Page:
Did we like it?
It’s nothing like its predecessor, Neighbours, so yes, we did. Whether this Australian drama about the reunion some of torn-apart 30something friends is strong enough for us to record every day and watch after a hard day’s work is another matter. After episode one, we’re tempted to to stick with it but the novelty may wear off before we get through all 135 episodes.
What was good about it?
• Most of the opening episode contained utter normality, with sun in the sky and upbeat music in the background. But, just when it was getting too cosy, wham – in came the sinister soundtrack and dark clouds gathered for the otherwise cheery characters – an ex-girlfriend turned up with her recently dumped, persistent, bearded lover lurking; a gun and a stash of cash was found in a kitchen; brothers threatened each other; a sinister villain demanded money with menaces. It’s a combination of sweet and sour we liked and found intriguing.
• “In less than 48 hours, our lives would be ripped apart again because one of us would be dead and someone close to us, maybe even one of us, would be the killer,” the otherwise perky narrator Gabby told us. They don’t make promises like that on Neighbours.
• The characters are all exhuberant without being tiresome… yet. We suspect Poppy, a replica of Phoebe from Friends, who plays mandolin and makes up silly songs, will be the first we’ll want to see succumbing to a shark attack, but so far, so good. We can cope with them all.
• Addy, the buffoon with frizzy hair and no dress sense, is like a reincarnation of EastEnders’ Nigel who we always had a soft pot for. Pity that he’d got a villain on his back, demanding $1500 a week (Addy was an innocent party in some sort of embezzlement, we gather), with henchmen called Thunder and Lightning doing the baddie’s bidding. Sadly, Addy ended episode one with his face smashed into a steering wheel after a car chase. (You don’t get many of them on daytime TV.)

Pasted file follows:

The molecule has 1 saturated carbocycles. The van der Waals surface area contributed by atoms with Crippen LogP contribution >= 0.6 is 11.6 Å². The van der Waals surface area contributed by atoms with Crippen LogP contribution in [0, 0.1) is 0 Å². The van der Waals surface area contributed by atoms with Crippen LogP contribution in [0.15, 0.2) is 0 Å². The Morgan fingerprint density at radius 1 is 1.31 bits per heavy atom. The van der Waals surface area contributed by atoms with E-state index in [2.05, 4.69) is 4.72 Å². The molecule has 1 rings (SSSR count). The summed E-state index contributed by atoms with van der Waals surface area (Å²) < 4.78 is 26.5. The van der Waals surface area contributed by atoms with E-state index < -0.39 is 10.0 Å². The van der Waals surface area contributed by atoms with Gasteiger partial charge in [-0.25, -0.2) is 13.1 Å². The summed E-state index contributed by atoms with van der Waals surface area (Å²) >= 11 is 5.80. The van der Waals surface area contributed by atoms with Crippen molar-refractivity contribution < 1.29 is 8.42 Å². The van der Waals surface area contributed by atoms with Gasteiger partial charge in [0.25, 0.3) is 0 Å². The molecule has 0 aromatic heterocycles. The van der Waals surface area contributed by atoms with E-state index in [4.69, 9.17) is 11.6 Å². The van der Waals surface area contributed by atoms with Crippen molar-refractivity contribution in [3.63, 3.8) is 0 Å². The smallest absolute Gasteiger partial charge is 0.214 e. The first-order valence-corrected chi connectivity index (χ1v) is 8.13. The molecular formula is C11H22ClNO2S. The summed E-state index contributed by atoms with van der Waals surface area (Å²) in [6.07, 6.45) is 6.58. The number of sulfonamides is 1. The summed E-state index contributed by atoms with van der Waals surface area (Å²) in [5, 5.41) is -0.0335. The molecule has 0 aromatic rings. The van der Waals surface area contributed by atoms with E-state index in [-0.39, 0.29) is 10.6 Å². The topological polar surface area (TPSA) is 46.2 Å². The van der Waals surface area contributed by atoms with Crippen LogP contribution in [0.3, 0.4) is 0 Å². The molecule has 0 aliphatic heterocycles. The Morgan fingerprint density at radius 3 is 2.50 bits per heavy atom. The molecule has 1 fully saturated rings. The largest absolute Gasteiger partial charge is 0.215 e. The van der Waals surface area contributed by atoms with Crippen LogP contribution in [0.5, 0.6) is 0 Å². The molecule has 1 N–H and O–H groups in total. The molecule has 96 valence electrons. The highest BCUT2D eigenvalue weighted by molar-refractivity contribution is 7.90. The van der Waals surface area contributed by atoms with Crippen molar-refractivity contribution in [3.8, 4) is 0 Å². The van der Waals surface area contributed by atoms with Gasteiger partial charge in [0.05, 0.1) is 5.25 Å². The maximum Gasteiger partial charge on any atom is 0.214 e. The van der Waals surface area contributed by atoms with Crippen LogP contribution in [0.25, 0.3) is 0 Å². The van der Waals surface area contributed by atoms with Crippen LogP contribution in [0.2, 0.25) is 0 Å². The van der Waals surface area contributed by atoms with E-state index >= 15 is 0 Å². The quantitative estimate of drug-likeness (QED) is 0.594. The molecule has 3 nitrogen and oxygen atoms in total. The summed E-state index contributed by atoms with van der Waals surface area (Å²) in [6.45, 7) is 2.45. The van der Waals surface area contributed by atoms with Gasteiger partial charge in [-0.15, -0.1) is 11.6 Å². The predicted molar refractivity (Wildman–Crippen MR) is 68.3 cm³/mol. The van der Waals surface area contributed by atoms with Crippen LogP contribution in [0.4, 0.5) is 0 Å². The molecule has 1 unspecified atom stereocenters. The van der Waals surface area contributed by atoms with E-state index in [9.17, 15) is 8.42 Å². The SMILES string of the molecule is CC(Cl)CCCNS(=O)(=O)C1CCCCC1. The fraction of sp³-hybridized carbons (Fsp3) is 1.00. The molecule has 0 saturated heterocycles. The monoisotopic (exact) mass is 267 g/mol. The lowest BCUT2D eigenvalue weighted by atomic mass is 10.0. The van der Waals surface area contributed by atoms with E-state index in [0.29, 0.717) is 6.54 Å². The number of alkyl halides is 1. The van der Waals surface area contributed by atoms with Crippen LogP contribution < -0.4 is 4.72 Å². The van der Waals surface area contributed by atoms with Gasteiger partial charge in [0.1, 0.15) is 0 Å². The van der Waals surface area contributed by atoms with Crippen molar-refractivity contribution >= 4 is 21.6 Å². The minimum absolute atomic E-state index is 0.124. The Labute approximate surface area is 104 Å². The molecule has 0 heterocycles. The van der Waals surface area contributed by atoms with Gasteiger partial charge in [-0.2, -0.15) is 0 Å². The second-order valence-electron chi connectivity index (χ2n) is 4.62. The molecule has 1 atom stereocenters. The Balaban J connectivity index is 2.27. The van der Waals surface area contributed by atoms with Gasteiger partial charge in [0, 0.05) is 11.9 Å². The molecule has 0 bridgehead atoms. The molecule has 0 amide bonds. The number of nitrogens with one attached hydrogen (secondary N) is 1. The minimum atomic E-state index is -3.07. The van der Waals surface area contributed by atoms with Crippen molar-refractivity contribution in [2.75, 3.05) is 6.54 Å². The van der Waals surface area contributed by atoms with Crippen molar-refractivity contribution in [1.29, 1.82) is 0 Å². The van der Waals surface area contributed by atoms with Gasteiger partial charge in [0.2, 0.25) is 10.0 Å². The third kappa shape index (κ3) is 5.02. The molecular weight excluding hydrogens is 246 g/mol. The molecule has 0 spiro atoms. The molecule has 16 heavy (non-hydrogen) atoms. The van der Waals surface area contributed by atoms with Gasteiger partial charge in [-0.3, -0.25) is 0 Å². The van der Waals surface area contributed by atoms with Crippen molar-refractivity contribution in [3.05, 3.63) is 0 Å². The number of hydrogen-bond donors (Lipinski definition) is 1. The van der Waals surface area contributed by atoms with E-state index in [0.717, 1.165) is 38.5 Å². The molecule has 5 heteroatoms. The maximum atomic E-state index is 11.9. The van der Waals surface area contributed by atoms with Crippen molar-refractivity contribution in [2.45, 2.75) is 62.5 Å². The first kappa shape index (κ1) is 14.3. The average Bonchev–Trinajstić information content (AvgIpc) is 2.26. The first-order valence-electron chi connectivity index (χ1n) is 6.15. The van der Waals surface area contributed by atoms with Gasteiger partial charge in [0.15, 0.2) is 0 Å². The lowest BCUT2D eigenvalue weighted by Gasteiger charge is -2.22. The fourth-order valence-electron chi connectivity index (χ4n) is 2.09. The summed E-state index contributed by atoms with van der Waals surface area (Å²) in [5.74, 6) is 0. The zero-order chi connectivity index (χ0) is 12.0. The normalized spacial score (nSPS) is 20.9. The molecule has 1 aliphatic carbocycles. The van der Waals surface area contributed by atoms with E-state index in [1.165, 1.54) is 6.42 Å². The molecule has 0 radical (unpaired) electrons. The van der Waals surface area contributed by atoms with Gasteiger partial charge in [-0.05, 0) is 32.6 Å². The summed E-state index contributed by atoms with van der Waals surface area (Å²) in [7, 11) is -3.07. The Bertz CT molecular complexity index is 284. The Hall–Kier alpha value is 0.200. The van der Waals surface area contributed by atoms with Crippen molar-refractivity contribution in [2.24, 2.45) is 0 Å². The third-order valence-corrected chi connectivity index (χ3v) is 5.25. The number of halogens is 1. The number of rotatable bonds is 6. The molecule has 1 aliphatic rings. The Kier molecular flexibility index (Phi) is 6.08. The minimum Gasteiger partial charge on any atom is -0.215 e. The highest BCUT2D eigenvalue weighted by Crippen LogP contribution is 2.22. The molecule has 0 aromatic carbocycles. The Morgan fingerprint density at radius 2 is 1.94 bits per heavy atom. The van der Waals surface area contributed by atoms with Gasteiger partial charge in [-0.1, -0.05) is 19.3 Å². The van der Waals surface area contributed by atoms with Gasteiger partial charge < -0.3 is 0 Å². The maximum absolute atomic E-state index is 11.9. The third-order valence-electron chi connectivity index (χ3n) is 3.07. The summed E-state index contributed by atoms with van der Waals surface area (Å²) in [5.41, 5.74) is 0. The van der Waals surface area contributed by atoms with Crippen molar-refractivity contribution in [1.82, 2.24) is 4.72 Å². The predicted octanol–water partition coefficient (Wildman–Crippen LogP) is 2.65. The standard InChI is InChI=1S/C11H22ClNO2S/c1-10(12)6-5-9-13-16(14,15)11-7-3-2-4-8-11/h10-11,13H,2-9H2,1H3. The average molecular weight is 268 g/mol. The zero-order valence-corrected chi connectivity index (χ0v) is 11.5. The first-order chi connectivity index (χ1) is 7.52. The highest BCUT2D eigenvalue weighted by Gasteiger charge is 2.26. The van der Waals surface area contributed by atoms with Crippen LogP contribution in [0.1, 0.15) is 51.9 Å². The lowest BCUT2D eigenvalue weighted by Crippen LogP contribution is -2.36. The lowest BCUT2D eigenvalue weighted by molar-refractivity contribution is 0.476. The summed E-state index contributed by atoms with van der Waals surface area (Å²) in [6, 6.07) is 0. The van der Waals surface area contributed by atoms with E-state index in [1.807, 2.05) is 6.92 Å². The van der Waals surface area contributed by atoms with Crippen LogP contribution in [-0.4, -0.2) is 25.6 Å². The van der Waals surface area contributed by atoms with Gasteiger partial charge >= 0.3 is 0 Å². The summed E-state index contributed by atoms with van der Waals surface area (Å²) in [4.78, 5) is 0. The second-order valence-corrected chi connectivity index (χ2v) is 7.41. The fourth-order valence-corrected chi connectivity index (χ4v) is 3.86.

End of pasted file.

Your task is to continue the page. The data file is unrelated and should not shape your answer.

• The rivalry between brothers Philby (born again goodie, back from England with a pregnant mouse of a wife called Tess) and Daniel (who looks gay but is a hoodlum) wasn’t explained so that’ll be interesting to follow. Especially if Daniel continues to come out with lines such as: “Take that cow you knocked up and get out of here.”
What was bad about it?
• The barbie, beer and beach cricket clichés didn’t take long to wash up on the Sydney beach of Manly where Out Of The Blue is set.
• There were quite a few tired old lines in the script (eg “You’re my brother. You’ve been in Queensland for the last five months”, “She’s the girl we all wished we could be” and “I could tell ya but I’d have to kill ya.”).
• The beach scenes were obviously filmed on a cold day (check out the nipples on Italian stud Stava for proof).
• Philby and Daniel’s overbearing mother Deborah insisting that mad-for-muesli Tess tucks into eggs. She’s just a stock soap character we could have lived without.
• Little brat Zoe had to go and win the running race. Now she’ll be more annoying than ever. (Was it cruel of us to cheer when she took the skin off her knee when she tumbled on a rock?)
• The worst bit of being-woken-up acting we’ve ever seen – from Dr Bec, “the girl who took off and broke Jarrod’s heart”. (He is now married to bad-hair-lady Tracy and irritating Zoe is their kid).
• The secret lover storyline. There was no reason for the Gabby-Paul liaison remain a secret (he’s a lot younger than her, that’s all) so it seemed clumsily contrived.
• We’re not keen on narrators in drama and certainly didn’t like it when Gabby said: “Imagine how much you’ve changed in nine years. Think about all the love and heartache you’ve had.” “Mind your own business,” was our reply.